Role creep is a common ailment of the workplace. Leaders add on responsibility and incumbents accept them, leading to an obese unwieldy job description.
We’ve all seen it happen – Role-creep! Roles that expand over time, until they look very different from what they were originally conceived to be. Leader generated, but equally incumbent-driven, role-creep is as dangerous as it is convenient.
As a leader you have influenced role-creep when:
- It starts with your ‘request’: “Could you please take additional charge of…”
- It’s usually positioned as a temporary ‘fix’, or a ‘development’ exercise
- Transferring all the responsibility, a bit of the authority but rarely, any additional compensation!
Leaders aren’t always to blame. There are always those expansionists on the team who, like colonial masters of yore, sneakily expand their influence! It’s probably a power thing to stand ahead of the peer group. A subtle suggestion or reaching out, or an open take-over – are all opportunities to demonstrate leadership qualities.
Either way, leaders need to recognize the signs and act accordingly!
It is, however, important to differentiate role-creep from a strategic combining of roles to save cost, enhance control, or spruce up the organization structure. The former is tactical – a jugaad. The latter is a planned, prepensely thought-through exercise. Hey look! Even Mr. Modi is doing it to the Government!
There is, possibly, only one advantage of permitting role-creep: convenience. But the disadvantages are many.
- Creates unsubstantiated power centers: If an individual gets even a little authority, be aware that it would certainly be used! This nebulous, temporary authority can cause friction and ruin the organization climate.
- Makes individuals believe they’re indispensible: Sure, everyone knows that no one’s indispensible! However, those who carry more than the defined responsibility, tend to feel otherwise. And leaders fan that feeling by giving these individuals visibility, praise – but still no compensation.
- Scuttles succession plans and aspirations: Leaders tend to let the ‘jugaad’ continue if it is working even half-way efficiently. Maybe it really is about developing a HiPo. Or, getting brownie points for showing a windfall saving in the Salaries and Benefits line. Meanwhile, people’s aspirations are stalling. Succession plans are getting delayed because no one else can pitch for the role. Until, that is, the leader terminates role creep by starting up the hiring process in a timely manner.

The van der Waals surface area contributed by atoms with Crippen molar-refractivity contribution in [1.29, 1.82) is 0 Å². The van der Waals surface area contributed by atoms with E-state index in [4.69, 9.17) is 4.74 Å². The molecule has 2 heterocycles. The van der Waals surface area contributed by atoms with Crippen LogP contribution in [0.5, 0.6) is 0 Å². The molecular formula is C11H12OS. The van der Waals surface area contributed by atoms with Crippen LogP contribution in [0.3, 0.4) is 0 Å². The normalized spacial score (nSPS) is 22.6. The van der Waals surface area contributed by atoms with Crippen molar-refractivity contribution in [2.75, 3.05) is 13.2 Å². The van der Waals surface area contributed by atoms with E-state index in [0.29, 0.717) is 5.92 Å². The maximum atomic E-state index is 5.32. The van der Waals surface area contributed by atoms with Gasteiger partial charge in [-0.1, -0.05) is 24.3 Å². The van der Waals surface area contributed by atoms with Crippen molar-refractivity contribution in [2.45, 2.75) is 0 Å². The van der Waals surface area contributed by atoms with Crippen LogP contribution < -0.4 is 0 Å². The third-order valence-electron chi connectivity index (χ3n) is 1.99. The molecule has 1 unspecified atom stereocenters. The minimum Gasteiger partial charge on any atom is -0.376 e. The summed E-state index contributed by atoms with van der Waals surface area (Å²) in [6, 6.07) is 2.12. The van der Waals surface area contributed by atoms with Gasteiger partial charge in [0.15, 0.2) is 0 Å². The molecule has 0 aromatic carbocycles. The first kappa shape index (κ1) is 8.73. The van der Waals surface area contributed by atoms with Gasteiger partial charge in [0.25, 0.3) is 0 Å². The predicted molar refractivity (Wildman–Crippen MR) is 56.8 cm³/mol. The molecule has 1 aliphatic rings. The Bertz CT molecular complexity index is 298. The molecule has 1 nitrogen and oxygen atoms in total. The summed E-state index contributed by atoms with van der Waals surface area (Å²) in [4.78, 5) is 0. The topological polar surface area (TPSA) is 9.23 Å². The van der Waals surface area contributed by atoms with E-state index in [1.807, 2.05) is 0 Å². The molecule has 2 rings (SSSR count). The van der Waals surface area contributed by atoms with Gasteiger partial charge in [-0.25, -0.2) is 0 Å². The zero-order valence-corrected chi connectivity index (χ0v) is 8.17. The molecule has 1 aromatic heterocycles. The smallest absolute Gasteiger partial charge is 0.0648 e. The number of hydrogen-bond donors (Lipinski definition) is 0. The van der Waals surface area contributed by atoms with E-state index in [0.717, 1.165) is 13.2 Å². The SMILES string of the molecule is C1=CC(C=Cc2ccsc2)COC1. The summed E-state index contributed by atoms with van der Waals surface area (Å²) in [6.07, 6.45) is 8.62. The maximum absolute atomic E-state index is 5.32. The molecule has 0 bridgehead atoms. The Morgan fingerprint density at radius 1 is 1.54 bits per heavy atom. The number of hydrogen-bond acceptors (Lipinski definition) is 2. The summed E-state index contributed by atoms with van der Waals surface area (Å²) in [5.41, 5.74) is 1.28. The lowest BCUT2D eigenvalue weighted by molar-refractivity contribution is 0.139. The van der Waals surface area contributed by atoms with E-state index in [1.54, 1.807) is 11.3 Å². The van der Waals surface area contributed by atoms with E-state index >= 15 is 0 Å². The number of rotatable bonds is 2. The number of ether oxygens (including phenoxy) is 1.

- Stress and the step-family: Irrespective of the brave face, the incumbent’s stress level invariably increases – with all its associated disorders. The forgiveness for the stretch and the additional work notwithstanding. The incumbent also starts to feel short-changed for not getting an adequate pay hike for performing more than one role. The leader is trapped because if s/he does give the hike, it would rock internal equity equation!
- Confuses the hiring brief: Possibly the biggest challenge role-creep poses, is to the hiring brief. Between the leader and the incumbent, the role has ballooned out of shape over time. So when the incumbent decides to leave, it becomes virtually impossible to find a replacement who can immediately hit the road running! Role-creep brings in the expensive option of having to break up the role and hire more than one person.
Sometimes, role creep may work when leaders structure it appropriately with defined timeframes, motivating rewards, clear communications and strict implementation. Yet, there’s no better prevention than the good old Job Description (JD) review. Yes, get them out, dust them and read them. Are they still valid? Surprise!
This may seem like another ‘HR item’ for leaders. It’s actually an important occasion for HR to partner with business unit leaders! To prevent the role, the team and the business from creeping into a murky chasm of workplace incertitude!